Sunday, March 26, 2017

Stuff I Learned; staycation

This past week I reveled in the joy of the staycation. While the days were relatively full, I enjoyed longer workouts, time with family, and even a quick trip to Minneapolis. I am happy to report that I'm starting to feel ready to resume my UW coursework tomorrow morning. Yes, there are a few pages that I should read this afternoon, along with the omnipresent voice in my head that recommends working on my academic writing... though by and large, I'm feeling ready to bring it on in terms of the remainder of the Spring semester.

This semester has been dominated by Systems Neuroscience (Systems), which has been one of the most interesting courses that I've ever taken. This 4-credit course has required 20-25 hours per week of studying. Despite the significant time requirements, Systems has opened doors to the universe that's within our brains. I often feel like a little kid that's just starting to see the big-ness and wonder of the world when I learn more about the brain. I'm just scratching the surface in neuroscience, and already, I'm feeling drawn into the vastness of this field. While I feel self-conscious using the term universe within, I cannot think of a more apt term in describing the field of neuroscience.

Purkinje cells of the cerebellum by the great scientist/artist Cajal.

What did I learn? As I reflected on writing this blog posting, the material that I learned over the past nine weeks doesn't lend itself all that well to a descriptive treatment. For example, the class spent a good deal of time on neuroanatomy. If you give me a slice of a brainstem, there's a pretty good chance that I can identify the various parts and pieces. But try as I may, I could not arrive at a pithy (and yoga-related) discussion of the blobs, pyramids, olives, ambiguus nuclei or the calyx of Held. (yes, these are all real terms for real parts of the brain).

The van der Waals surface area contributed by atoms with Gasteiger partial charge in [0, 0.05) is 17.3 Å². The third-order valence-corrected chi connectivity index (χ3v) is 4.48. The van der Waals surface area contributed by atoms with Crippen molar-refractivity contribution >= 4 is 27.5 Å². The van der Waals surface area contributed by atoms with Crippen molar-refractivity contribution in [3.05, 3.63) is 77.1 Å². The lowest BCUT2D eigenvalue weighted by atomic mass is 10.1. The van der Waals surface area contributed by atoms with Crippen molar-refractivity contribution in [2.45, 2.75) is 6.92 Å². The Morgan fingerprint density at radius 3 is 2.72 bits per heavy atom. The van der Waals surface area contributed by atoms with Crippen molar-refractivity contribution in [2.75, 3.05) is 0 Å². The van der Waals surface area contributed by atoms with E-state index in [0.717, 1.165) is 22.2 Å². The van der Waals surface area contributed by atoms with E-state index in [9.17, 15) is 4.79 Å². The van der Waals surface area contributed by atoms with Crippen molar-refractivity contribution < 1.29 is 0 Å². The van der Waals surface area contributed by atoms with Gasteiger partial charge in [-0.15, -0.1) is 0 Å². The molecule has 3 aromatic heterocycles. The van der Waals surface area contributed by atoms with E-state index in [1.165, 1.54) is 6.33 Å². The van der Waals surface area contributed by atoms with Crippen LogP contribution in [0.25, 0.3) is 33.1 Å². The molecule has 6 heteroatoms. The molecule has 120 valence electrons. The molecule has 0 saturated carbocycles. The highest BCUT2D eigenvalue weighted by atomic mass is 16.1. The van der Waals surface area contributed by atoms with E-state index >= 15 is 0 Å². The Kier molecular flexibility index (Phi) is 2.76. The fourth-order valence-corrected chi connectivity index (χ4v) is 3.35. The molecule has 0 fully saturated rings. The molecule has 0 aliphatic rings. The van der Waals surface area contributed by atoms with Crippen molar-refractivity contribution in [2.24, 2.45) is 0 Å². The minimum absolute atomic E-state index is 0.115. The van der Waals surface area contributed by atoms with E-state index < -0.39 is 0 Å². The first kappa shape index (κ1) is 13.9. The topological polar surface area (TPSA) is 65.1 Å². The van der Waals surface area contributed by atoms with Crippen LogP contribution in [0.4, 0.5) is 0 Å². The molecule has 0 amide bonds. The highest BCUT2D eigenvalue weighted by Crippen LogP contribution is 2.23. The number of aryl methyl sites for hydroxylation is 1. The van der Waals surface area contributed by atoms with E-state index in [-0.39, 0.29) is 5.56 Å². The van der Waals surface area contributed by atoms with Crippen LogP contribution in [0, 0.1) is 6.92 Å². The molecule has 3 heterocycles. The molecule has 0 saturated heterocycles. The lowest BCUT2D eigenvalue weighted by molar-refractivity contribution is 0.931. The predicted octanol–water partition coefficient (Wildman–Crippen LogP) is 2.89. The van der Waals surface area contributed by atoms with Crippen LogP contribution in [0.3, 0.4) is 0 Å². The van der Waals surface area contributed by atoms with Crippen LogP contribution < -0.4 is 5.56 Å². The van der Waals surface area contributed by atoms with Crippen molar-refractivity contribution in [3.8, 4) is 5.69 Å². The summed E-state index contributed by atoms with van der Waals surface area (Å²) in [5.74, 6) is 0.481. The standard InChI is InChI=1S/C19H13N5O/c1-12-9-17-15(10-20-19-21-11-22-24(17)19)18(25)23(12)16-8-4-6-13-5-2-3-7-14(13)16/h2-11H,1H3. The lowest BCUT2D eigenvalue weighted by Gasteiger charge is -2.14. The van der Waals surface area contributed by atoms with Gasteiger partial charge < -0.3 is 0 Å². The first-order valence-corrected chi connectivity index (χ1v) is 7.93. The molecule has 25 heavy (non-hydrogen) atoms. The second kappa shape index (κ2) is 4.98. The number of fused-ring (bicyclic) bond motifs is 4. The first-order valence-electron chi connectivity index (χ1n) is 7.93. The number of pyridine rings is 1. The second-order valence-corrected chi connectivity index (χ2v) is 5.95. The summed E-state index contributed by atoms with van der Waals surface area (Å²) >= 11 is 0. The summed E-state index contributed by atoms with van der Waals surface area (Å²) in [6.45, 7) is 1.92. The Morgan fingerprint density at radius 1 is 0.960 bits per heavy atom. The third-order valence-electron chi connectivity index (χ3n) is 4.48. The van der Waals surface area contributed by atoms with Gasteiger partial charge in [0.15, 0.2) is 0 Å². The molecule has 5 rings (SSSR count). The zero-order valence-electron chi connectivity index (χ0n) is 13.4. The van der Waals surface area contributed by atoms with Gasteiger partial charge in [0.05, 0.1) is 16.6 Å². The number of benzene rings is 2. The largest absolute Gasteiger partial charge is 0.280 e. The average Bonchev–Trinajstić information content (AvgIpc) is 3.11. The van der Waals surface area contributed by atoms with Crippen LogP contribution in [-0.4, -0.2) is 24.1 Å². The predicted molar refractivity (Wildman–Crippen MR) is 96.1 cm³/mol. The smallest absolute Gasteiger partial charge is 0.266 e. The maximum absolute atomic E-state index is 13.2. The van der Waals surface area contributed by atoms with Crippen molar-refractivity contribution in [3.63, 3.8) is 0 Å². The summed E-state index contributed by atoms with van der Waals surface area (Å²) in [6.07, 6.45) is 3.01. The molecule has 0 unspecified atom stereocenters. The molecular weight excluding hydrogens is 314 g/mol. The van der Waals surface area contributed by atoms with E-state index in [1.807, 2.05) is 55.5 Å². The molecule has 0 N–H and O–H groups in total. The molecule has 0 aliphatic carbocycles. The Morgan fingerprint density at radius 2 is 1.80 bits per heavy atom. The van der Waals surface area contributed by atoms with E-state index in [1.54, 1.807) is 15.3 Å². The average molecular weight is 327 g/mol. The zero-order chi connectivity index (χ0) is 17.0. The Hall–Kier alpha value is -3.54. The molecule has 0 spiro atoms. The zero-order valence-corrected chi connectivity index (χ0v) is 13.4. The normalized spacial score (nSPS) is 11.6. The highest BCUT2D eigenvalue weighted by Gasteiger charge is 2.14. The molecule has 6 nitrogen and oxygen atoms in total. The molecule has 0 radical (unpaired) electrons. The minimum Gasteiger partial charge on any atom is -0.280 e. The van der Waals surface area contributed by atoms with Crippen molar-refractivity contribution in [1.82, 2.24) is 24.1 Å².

With the technical details of neuroanatomy as a foundation, it does seem as though Systems is going to pivot a direction that more directly lends itself to interesting discussions in this blog. The next two weeks will be spent studying brain structures that are related to movement (the basal ganglia and cerebellum), followed by one month studying learning, memory, motivation and emotion. I am very excited by the forthcoming material, and much of this afternoon's reading will involve getting a head-start on the coming week's discussion of movement. I look forward to sharing what I learn!

Sorry for the long gap since I last wrote - I hope to write more regularly over the remaining 6-weeks of Spring semester.



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